Getting Your Life Back After Bankruptcy

Getting Your Life Back After Bankruptcy

Life After Bankruptcy


What a relief it is to be discharged from all debt and start over after recovering from bankruptcy. The main issue that most people are faced with is rebuilding credit. However, if you were not straightforward with your papers, there are a few issues that are bound to arise after your debts are cleared. The discovery of non-exempt property could easily cause your discharge to be revoked by your creditor or trustee. In some cases, there are some debts that may not be clearly outlined in the discharge papers. As a result, your creditor may seek to make a claim on an already discharged debt. Discrimination may also arise, from either the government, or a private institution due to the history of your bankruptcy.


This paper seeks to explain, in sufficient detail, how to deal with these post-bankruptcy issues.


The Discovery/Acquisition of New Non-Exempt Property


If you fail to disclose some of your property when declaring bankruptcy, or acquire new property after filing, the trustee could seek to revoke your bankruptcy discharge. However, there is a likelihood that the trustee will not act unless the property in question is non-exempt, and has enough value to warrant a review of the case, seizure and sale of the property, and distribution of the proceeds to your creditors. Whichever the case, it is advisable to notify your trustee if you realize you are entitled to acquire property, 180 days after declaring bankruptcy. You should also report to your trustee, any omitted non-exempt property that you failed to include when filing for bankruptcy.


Creditor Claims Debts That Are Already Discharged


After bankruptcy, it may be difficult to determine the debts that you still owe, and those that have been discharged. The court won’t give you a list of discharged debts; instead, your discharge paper will only explain the debts that have been discharged in uncertain terms. As a general rule, all debts that are included in your bankruptcy documents are discharged except if a creditor objects to the discharge in court, or the debt is among the following classifications:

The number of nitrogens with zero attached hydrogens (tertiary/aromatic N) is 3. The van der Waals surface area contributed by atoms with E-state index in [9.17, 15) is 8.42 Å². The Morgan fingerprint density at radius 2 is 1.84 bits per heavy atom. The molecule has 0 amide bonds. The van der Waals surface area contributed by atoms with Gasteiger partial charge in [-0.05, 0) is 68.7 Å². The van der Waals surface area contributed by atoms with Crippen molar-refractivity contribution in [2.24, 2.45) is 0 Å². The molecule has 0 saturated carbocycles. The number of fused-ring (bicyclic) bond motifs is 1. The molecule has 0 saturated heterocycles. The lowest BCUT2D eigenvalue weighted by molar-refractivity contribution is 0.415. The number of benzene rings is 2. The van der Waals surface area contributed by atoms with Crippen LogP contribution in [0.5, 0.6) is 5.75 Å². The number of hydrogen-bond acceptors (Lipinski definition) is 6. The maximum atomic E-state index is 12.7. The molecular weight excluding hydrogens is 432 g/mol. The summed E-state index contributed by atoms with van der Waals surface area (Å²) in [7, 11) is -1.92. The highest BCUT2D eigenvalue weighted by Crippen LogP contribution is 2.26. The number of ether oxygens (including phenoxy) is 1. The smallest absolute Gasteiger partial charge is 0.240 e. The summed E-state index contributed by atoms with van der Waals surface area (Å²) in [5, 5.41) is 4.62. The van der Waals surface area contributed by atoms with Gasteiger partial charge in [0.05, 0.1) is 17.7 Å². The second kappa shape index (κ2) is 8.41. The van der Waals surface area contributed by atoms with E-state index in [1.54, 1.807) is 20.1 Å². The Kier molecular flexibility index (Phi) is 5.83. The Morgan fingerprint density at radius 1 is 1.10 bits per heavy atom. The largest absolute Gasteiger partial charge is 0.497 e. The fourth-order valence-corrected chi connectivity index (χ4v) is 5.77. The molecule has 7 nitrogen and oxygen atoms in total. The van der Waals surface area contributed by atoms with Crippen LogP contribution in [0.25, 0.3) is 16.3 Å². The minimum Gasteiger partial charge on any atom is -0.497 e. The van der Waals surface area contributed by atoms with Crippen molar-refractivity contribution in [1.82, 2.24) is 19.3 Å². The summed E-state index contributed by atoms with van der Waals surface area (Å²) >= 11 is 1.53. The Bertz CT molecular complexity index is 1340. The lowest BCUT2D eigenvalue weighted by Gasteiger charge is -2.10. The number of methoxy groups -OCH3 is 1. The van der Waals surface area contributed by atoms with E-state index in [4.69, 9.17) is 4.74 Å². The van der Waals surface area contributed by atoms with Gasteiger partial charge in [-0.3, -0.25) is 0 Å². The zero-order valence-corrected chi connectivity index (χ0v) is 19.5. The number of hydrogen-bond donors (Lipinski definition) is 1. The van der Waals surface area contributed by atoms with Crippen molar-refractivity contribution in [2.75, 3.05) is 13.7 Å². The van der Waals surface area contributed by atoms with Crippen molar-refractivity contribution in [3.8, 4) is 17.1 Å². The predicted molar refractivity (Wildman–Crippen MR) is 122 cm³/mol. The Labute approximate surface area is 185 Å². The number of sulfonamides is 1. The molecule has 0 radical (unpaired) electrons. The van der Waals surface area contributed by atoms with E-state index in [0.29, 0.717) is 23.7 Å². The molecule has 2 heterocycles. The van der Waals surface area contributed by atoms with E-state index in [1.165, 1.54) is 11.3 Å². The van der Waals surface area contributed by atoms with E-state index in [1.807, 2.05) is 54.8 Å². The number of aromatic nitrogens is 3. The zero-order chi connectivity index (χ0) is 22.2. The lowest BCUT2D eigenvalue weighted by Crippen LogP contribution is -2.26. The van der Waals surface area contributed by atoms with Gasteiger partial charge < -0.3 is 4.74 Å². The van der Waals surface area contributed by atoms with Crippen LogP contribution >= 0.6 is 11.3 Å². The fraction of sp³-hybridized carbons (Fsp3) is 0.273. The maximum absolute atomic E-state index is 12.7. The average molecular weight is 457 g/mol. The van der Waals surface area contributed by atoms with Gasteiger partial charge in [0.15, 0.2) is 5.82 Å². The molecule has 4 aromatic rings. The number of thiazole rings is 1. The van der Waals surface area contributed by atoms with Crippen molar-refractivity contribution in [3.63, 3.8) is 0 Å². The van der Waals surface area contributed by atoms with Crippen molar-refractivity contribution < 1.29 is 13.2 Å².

• Student loan
  • Taxes that are overdue with three years
  • Debts accumulated to settle non-dischargeable taxes
  • Alimony or child support
  • Court fees, penalties, and fines
  • Debts arising from death brought by a DUI, or debts associated with personal injury cases
  • Debts that failed to be discharged in previous bankruptcy cases due to misfeasance or fraud
  • Loans from your retirement fund
  • Certain cooperative and condominium fees incurred after filing for bankruptcy

If a creditor attempts to collect from you after a bankruptcy discharge, write to them telling them that your debts have been discharged. The other measure would be to amend your bankruptcy papers to include debts that have been discharged but are not listed therein. If your creditor is still obstinate, you could try re-opening the case and having the judge wipe out court rulings that favored the creditor before you had filed for bankruptcy.


There are cases where you are only option is to negotiate with your creditor for a payment plan. However, if all fails and your creditor moves to court, you will have to defend yourself and protect a garnishment, or any form of collection.